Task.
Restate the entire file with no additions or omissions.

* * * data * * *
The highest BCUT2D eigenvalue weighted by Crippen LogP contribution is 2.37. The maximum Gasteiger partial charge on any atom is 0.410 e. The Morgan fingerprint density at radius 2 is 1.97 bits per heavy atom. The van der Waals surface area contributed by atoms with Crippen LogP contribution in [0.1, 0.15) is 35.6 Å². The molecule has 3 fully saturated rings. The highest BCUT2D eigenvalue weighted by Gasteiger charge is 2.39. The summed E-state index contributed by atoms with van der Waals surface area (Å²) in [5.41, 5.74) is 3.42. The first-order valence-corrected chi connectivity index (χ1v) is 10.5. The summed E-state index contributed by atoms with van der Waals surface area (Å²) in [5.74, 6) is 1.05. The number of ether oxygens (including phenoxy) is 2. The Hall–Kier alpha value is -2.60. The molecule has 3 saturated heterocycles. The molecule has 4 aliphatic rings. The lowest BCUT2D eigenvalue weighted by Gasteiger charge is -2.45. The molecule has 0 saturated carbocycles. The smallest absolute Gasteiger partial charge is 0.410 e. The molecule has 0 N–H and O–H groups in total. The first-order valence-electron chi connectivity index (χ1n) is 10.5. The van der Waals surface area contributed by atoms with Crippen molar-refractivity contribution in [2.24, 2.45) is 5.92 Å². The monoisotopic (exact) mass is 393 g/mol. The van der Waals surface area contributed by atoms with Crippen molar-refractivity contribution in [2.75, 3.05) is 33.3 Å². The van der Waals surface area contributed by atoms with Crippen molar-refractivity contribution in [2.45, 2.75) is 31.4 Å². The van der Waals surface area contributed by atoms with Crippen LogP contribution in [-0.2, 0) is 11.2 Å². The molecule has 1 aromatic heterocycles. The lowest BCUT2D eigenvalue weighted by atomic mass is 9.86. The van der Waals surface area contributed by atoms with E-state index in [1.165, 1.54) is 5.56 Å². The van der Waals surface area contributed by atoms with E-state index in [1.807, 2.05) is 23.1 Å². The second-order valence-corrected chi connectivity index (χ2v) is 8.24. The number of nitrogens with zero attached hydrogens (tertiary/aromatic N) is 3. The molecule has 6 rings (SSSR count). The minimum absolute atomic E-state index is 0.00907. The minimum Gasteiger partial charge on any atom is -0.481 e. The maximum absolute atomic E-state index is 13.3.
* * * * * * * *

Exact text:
The highest BCUT2D eigenvalue weighted by Crippen LogP contribution is 2.37. The maximum Gasteiger partial charge on any atom is 0.410 e. The Morgan fingerprint density at radius 2 is 1.97 bits per heavy atom. The van der Waals surface area contributed by atoms with Crippen LogP contribution in [0.1, 0.15) is 35.6 Å². The molecule has 3 fully saturated rings. The highest BCUT2D eigenvalue weighted by Gasteiger charge is 2.39. The summed E-state index contributed by atoms with van der Waals surface area (Å²) in [5.41, 5.74) is 3.42. The first-order valence-corrected chi connectivity index (χ1v) is 10.5. The summed E-state index contributed by atoms with van der Waals surface area (Å²) in [5.74, 6) is 1.05. The number of ether oxygens (including phenoxy) is 2. The Hall–Kier alpha value is -2.60. The molecule has 3 saturated heterocycles. The molecule has 4 aliphatic rings. The lowest BCUT2D eigenvalue weighted by Gasteiger charge is -2.45. The molecule has 0 saturated carbocycles. The smallest absolute Gasteiger partial charge is 0.410 e. The molecule has 0 N–H and O–H groups in total. The first-order valence-electron chi connectivity index (χ1n) is 10.5. The van der Waals surface area contributed by atoms with Crippen molar-refractivity contribution in [2.24, 2.45) is 5.92 Å². The monoisotopic (exact) mass is 393 g/mol. The van der Waals surface area contributed by atoms with Crippen molar-refractivity contribution in [2.75, 3.05) is 33.3 Å². The van der Waals surface area contributed by atoms with Crippen molar-refractivity contribution in [2.45, 2.75) is 31.4 Å². The van der Waals surface area contributed by atoms with Crippen LogP contribution in [-0.2, 0) is 11.2 Å². The molecule has 1 aromatic heterocycles. The lowest BCUT2D eigenvalue weighted by atomic mass is 9.86. The van der Waals surface area contributed by atoms with E-state index in [1.165, 1.54) is 5.56 Å². The van der Waals surface area contributed by atoms with E-state index in [1.807, 2.05) is 23.1 Å². The second-order valence-corrected chi connectivity index (χ2v) is 8.24. The number of nitrogens with zero attached hydrogens (tertiary/aromatic N) is 3. The molecule has 6 rings (SSSR count). The minimum absolute atomic E-state index is 0.00907. The minimum Gasteiger partial charge on any atom is -0.481 e. The maximum absolute atomic E-state index is 13.3.